The Same But Different

21 March 2024

A more pared back approach to interior design shows antique furniture in a new light.

By Giles Kime
For at least a decade there has been speculation in the press about the health of the market for antiques imprecisely described as ‘brown furniture’ that could refer to anything from a piece of post war utility furniture to a George II walnut secretaire. Like the fashion for flares and German Riesling it's either on the way in or the way out, usually at the same time. Those who love antiques will tell you two things; one is that it’s a market driven less by prevailing taste and more by the size and proportions of the piece (ie not everyone has room for an eight foot Regency sideboard); the other is that the demand for good antiques has never gone away - it has simply evolved, as it has done for centuries. 
‘Twas ever thus. There are simply times when period and styles are  a little more sought after than others - Georgian, Regency, Victorian, Biedermeier, Gustavian have all had their day in the sun. However such is the glorious variety of antiques, one has never (and will never) eclipse another. Our relationship with antique styles is like a parent with children - they are all loved for different reasons, and you never go off them. 

Photograph Courtesy of Godson & Coles
What changes, however, is how furniture is presented; the unhinged eclecticism of the Victorian era, the burden of historicism that dominated the first half 20th century until it was dispelled by the pervasive influence of  Nancy Lancaster and John Fowler who lightened the mood of classic interiors with delicate curtain treatments, chintz and painted furniture as well as the atmospheric tableaux of the dealer decorators of the 1970’s and 1980’s. These are subtle and nuanced shifts that happen over decades rather than years.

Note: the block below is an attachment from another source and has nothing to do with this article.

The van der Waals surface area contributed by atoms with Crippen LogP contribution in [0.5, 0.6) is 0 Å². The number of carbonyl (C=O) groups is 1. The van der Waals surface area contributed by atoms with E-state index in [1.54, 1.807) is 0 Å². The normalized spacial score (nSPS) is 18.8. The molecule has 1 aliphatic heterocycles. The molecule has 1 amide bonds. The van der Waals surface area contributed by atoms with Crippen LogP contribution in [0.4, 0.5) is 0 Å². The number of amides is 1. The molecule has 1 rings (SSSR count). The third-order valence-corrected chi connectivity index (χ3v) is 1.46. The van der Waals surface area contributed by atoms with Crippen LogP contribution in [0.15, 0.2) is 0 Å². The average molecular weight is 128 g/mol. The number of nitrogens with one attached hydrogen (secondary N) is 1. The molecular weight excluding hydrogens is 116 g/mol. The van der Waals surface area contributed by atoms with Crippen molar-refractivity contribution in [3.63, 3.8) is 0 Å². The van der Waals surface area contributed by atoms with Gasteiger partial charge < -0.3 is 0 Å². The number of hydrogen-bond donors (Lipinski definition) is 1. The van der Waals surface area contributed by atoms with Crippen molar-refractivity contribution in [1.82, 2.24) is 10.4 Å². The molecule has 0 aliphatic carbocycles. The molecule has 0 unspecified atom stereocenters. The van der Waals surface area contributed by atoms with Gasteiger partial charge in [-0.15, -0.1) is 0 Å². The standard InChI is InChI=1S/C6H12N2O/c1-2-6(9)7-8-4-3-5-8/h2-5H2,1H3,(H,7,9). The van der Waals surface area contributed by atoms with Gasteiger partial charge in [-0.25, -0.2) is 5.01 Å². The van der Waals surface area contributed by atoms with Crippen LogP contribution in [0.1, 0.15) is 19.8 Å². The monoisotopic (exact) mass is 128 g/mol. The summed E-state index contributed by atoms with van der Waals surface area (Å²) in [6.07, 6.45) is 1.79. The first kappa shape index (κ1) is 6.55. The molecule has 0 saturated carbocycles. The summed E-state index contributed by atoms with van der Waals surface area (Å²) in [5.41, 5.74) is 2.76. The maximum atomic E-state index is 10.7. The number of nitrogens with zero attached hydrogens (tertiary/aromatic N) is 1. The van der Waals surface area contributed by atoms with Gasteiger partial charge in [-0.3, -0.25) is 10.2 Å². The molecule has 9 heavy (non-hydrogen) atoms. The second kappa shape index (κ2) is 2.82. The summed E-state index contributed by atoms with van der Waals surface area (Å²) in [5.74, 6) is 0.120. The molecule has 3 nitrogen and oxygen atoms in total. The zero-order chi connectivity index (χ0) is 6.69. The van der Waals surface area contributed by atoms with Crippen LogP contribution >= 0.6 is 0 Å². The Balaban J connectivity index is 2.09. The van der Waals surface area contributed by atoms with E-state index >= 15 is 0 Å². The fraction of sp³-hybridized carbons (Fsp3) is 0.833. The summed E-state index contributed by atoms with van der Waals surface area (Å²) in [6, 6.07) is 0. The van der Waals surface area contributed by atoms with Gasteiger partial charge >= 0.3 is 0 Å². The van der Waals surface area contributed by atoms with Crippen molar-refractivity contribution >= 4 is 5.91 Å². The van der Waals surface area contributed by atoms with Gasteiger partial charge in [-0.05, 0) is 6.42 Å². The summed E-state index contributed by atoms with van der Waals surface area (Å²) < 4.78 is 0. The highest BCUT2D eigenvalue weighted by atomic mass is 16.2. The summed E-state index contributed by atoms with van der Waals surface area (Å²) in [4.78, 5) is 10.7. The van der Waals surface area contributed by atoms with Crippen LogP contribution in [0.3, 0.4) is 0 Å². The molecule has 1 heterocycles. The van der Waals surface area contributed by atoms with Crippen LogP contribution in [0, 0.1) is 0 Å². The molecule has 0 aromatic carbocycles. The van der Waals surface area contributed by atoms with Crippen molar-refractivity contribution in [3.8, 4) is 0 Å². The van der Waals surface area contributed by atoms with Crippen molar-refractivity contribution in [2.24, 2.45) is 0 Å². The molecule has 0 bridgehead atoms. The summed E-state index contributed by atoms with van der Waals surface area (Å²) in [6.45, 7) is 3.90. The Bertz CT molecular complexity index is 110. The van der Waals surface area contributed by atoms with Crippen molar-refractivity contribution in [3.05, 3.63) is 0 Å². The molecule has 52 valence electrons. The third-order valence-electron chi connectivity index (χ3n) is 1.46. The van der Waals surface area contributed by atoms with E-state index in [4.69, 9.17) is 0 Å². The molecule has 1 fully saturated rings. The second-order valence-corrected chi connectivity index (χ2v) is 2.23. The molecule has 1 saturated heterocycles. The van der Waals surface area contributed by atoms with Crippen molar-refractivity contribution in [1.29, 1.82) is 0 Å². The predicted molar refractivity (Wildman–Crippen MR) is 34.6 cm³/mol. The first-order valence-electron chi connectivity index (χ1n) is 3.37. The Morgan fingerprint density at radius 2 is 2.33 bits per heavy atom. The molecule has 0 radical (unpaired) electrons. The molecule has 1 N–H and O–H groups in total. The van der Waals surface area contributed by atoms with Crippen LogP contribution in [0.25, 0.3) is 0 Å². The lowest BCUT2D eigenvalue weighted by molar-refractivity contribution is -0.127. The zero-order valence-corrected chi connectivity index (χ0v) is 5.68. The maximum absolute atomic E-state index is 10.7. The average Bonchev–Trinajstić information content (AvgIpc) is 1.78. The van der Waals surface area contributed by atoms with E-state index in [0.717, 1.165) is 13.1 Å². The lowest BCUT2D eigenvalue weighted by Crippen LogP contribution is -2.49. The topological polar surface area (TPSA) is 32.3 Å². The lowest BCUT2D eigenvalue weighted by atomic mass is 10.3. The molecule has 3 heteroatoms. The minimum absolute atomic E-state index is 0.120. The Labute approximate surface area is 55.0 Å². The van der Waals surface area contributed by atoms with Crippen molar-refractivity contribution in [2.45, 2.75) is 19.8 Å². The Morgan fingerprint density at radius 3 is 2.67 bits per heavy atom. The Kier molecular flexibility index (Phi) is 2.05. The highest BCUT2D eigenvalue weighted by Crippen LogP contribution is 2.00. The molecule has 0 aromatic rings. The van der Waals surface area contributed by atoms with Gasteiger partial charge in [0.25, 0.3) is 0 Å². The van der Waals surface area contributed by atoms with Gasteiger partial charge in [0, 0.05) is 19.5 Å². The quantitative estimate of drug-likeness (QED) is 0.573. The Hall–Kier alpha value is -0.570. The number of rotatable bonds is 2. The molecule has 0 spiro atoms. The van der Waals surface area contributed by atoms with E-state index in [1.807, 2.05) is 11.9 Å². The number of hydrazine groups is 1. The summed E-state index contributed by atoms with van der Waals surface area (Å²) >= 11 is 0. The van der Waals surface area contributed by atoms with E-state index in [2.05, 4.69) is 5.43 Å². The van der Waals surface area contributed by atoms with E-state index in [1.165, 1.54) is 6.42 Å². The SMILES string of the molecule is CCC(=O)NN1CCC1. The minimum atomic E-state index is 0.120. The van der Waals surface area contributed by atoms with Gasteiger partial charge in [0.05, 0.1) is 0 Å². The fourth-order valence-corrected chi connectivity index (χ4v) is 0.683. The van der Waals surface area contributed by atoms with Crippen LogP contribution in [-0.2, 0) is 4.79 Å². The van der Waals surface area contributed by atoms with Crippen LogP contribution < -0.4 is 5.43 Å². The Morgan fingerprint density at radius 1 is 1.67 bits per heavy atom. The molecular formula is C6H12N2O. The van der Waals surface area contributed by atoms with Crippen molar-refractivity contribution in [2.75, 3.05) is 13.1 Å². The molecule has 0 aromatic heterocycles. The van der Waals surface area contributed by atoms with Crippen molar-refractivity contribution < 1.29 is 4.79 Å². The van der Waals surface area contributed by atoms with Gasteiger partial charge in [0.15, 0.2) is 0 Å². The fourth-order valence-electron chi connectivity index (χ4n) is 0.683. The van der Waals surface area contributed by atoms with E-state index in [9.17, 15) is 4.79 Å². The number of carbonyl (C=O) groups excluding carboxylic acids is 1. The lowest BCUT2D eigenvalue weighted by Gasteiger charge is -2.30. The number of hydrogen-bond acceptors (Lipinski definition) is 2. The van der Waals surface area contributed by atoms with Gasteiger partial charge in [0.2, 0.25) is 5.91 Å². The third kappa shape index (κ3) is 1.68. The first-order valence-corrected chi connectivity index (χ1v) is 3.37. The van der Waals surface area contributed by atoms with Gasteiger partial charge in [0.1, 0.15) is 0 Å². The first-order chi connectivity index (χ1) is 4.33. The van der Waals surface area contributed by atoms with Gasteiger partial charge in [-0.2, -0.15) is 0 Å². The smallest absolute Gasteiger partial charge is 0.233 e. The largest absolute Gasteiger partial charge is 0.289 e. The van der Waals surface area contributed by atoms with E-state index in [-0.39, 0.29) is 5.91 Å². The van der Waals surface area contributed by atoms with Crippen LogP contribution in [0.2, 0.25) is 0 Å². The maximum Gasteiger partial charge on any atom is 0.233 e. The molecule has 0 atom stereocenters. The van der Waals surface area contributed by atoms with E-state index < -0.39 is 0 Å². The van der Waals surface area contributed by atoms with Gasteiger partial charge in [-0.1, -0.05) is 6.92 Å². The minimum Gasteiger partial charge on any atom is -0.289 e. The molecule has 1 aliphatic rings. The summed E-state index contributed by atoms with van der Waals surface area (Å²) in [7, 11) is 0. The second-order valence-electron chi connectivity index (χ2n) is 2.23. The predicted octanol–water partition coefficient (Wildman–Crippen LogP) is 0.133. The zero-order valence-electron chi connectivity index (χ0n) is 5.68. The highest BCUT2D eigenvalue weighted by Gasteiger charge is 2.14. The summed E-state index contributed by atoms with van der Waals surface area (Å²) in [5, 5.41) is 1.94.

In the early decades of the 21st century it happened again. After the minimalist revolution of the 1990’s came, as it always does, counter revolution. Decoration became sexy again;  with a revival of everything from wallpaper and chintz to lustreware and antique furniture. But this time it was different; there was none of the heavily layered fullness of the 1980’s.

Photograph Courtesy of Godson & Coles

In a sense, it was a more disciplined approach that invoked the spirit of the pared back interiors of the early 19th century. 
Mario Praz’s Illustrated History of Interior Decoration reveals the rigour of continental interiors in the early 19th century when few extraneous objects disturbed the linearity of an interior. Even as late as the 1850’s RS Tait’s portrait of Thomas and Jane Carlyle in their house in Cheyne Row demonstrated an ordered simplicity that dominated Victorian interiors before the more full throttle style typified by the home of the Punch illustrator Linley Sambourne in Stafford Terrace in Kensington. It is a monument to the materialism stimulated by the possibilities of mass manufacture and growing global trade. Like the Carlyle’s home it’s still intact and open to the public. 

Photograph Courtesy of Godson & Coles 

The new mood in decoration relies on a variety of elements; quality over quantity and a carefully curated eclecticism, a spirit that is perhaps most eloquently expressed by the Ben Pentreath Studio; the interiors arm of the architectural and masterplanning practice. The Studio demonstrates how a pared back approach can bring pieces to life with a clarity that is often lacking in more crowded interiors. More pared back still is the work of the interior designer Rose Uniacke in which antiques bring a distinctive look to large rooms  which take on the look of large, gallery-style spaces. Antiques are also a regular feature in the work of a new generation of designers such as Rita Konig, Nicola Harding and James Thurstan, for whom they bring all the qualities that we love about good antiques - colour, craftsmanship and exquisite design.